Recommendations and Concerns

The authors of both published studies make recommendations for more transparency and oversight in the editorial process of academic publishing. Citing their use of data processing techniques, Sarigöl et. al. recommend more robust editorial policies to combat bias: “Our approach thus offers a mechanism for journals and regulators to monitor such undesirable differences, motivating future data-driven editorial policies that can ensure a fair, transparent, and unbiased handling of submissions.”

Petersen recommends that journals record and evaluate editors’ activity levels in order to monitor for quality and distribution of power and, in the case of electronic-only journals, impose restrictions on the number of articles an editor can process a)at one time and b)over the course of a year. “By implementing such editorial policy changes at PLOS ONE, it would certainly make for an interesting policy experiment, providing an additional opportunity to observe shifts in editorial behavior, and possibly strengthening the case for tying the observed behavioral trends to outright misconduct.”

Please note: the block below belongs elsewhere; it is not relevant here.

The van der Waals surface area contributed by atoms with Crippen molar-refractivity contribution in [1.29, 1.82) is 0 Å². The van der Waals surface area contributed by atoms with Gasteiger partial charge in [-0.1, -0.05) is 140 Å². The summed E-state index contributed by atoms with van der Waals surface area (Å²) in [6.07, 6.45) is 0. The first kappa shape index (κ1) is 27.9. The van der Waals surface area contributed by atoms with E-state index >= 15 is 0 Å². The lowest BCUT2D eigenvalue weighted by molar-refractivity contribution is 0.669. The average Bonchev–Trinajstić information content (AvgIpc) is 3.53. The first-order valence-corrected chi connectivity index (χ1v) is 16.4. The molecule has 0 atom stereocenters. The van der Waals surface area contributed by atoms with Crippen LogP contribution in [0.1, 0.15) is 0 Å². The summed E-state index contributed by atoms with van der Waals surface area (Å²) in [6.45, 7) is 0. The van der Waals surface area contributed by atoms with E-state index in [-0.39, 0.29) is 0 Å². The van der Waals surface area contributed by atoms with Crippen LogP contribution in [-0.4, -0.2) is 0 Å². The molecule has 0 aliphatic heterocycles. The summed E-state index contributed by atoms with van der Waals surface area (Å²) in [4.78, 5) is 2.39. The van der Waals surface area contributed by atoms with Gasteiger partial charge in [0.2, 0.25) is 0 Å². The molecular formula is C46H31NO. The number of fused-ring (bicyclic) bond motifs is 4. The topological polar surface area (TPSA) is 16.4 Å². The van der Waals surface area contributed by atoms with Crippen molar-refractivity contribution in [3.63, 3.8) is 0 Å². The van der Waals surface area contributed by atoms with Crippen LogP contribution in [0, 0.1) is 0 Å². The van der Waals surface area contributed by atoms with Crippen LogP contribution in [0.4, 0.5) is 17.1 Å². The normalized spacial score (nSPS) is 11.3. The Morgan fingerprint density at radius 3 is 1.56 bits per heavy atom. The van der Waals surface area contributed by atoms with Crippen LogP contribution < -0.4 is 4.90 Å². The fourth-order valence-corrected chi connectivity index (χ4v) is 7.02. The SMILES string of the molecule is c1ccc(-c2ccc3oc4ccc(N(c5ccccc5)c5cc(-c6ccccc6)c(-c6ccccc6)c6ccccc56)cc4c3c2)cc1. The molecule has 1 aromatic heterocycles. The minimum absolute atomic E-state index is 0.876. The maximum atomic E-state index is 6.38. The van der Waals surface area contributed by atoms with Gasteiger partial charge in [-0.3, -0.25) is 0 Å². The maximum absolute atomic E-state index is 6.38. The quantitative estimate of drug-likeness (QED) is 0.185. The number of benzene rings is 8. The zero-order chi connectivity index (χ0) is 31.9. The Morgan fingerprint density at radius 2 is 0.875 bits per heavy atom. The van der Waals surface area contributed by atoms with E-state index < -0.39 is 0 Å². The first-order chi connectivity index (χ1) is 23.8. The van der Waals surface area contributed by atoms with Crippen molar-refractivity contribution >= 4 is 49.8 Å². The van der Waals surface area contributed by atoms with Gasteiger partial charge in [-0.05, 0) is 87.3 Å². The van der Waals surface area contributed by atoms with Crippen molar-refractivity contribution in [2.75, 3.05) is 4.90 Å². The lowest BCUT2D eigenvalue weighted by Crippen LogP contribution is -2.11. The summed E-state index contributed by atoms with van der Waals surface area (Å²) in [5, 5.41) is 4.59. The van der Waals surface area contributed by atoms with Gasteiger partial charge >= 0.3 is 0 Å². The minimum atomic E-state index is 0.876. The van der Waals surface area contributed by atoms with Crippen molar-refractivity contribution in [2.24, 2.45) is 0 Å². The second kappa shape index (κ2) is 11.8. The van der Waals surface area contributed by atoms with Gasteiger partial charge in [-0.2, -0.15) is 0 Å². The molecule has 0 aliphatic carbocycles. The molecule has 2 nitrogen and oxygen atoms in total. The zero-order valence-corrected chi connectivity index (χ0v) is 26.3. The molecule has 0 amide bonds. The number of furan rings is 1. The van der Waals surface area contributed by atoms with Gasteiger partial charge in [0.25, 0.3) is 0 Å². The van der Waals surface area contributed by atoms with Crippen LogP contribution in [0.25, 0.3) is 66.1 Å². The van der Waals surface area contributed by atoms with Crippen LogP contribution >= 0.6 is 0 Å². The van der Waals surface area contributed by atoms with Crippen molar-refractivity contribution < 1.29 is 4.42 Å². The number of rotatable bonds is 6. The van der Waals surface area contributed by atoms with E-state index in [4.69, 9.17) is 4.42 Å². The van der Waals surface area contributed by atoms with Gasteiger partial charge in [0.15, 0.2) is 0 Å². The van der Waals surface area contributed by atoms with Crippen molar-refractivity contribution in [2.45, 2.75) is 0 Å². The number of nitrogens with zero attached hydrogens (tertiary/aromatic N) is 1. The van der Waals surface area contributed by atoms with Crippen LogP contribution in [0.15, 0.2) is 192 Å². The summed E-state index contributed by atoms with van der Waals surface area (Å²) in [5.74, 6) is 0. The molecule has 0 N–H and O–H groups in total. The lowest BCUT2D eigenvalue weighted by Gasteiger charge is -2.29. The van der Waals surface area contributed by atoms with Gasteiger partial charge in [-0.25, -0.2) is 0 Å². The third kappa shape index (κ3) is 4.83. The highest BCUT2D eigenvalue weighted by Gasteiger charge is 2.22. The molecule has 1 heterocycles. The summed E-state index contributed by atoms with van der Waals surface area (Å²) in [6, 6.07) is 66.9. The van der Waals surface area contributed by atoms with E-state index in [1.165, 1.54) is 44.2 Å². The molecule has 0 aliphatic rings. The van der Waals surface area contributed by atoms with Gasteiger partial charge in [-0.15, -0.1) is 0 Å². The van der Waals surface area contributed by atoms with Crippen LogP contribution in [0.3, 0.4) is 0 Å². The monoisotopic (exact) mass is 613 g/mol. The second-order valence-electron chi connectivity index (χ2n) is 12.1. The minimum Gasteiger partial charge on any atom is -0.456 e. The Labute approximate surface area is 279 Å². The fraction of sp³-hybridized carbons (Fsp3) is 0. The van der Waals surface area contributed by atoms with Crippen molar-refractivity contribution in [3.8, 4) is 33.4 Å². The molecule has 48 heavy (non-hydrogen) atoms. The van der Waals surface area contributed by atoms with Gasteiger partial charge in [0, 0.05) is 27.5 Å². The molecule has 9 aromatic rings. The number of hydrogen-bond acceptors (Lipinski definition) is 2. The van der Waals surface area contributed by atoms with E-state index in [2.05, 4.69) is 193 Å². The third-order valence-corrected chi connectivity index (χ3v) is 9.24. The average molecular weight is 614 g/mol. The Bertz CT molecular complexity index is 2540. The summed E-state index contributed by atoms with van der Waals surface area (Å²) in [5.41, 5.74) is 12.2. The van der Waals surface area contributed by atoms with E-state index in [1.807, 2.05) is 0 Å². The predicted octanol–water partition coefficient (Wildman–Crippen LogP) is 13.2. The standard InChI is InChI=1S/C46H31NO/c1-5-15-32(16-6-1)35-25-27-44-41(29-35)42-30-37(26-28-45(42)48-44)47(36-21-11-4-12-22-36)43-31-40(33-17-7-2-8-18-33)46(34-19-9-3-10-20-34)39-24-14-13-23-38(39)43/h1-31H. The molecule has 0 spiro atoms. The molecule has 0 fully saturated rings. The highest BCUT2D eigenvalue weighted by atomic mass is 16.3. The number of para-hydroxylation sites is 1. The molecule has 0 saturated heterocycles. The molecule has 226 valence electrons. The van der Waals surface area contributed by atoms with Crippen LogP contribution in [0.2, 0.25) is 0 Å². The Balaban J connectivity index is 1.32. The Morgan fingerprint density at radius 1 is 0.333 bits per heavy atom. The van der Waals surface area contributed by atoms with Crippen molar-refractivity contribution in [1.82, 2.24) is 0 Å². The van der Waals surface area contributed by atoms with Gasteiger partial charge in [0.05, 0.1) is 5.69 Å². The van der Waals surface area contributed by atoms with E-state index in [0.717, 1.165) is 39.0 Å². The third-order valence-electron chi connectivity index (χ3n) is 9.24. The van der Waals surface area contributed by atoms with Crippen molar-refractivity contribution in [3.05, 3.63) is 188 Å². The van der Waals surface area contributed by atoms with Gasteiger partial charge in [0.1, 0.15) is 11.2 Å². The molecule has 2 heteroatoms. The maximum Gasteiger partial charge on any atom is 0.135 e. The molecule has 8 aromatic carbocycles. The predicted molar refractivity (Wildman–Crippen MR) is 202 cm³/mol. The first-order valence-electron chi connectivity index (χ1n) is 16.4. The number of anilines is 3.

The case for monitoring editorial bias in academic publishing is certainly justified. Journal editors are responsible for building the body of work in scientific research—they determine what work is important enough to be published and what work meets the highest standards of quality. While there is something to be said for expertise and experience—an editor’s prior experience with an author may well validate a quicker manuscript handling time if that experience was positive—the potential for bias based on other factors must be avoided. The quality of academic research at large is dependent upon a good judgment based on transparent criteria.

 

References

  1. Emre Sarigöl, David Garcia, Ingo Scholtes, Frank Schweitzer (2017, March 3) Quantifying the effect of editor–author relations on manuscript handling times. Retrieved from https://rd.springer.com/article/10.1007%2Fs11192-017-2309-y
  2. Alexander Michael Petersen (2017, January 19) Quantifying the Distribution of Editorial Power and Manuscript Decision Bias at the Mega-Journal PLOS ONE. Retrieved from https://papers.ssrn.com/sol3/papers.cfm?abstract_id=2901272